Unit economics FAQs
Because this is an important, yet possibly confusing topic, it is worth going over some of the common questions people have about unit economics. Hopefully, you'll come away from this post feeling that you have a firm understanding of how understanding your unit economics can help your business.
Are unit economics important in business?
Yes. Understanding exactly what it costs you to bring in a customer, and exactly how much money you can expect from that customer is vital to properly budgeting. If you aren't maximizing your LTV:CAC ratio and the benefits it brings, then you aren't maximizing your growth, profitability, and sustainability. It's one of the most important metrics your business can work to improve.
How do you calculate the economics of one unit?
The first step to calculating your unit economics is to decide what one unit will represent. For a SaaS business, it makes sense to count a company, and all of the subscriptions they have, as one unit. This is even more true when you are a B2B business. You can, however, count individual subscriptions as a unit if that makes sense for your company. Once you have your unit, calculate how much the lifetime revenue for that unit is, and divide it by your CAC to get the basic economics of that unit. It is a better practice, however, to use the predictive LTV or flexible LTV values, given above, when calculating your unit economics.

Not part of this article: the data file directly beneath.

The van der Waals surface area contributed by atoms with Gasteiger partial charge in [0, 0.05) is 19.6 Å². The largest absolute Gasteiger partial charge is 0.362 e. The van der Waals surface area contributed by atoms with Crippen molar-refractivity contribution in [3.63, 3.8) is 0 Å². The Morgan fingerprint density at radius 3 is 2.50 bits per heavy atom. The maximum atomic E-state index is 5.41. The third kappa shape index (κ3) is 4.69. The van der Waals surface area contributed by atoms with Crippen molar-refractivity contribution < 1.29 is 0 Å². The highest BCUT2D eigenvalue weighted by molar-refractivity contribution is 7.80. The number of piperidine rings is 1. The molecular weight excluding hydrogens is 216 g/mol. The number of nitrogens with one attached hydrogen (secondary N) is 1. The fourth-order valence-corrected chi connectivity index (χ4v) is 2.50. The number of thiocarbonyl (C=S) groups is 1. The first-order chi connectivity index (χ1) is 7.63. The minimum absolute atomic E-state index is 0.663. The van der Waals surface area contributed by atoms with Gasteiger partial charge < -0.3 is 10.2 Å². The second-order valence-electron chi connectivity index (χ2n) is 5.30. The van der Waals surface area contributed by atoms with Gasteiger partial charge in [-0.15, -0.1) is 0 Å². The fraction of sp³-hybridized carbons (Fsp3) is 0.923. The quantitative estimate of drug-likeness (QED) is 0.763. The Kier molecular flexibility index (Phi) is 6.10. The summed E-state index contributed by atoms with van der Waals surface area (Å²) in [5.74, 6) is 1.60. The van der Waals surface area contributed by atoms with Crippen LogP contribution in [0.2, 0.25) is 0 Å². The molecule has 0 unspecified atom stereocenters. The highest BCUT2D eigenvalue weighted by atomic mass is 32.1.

How do you improve unit economics?
There are two ways to improve unit economics. The first is to spend less on sales and marketing. This is not the best way, as it will slow growth. Sometimes, you have to reign in spending though, and if the LTV:CAC ratio is too out of balance, cutting the budget makes sense.
The better way is to improve your LTV. ProfitWell can help you can do that by optimizing your pricing, as well as help you take the right steps toward reducing churn and increasing the amount of time a customer stays with you.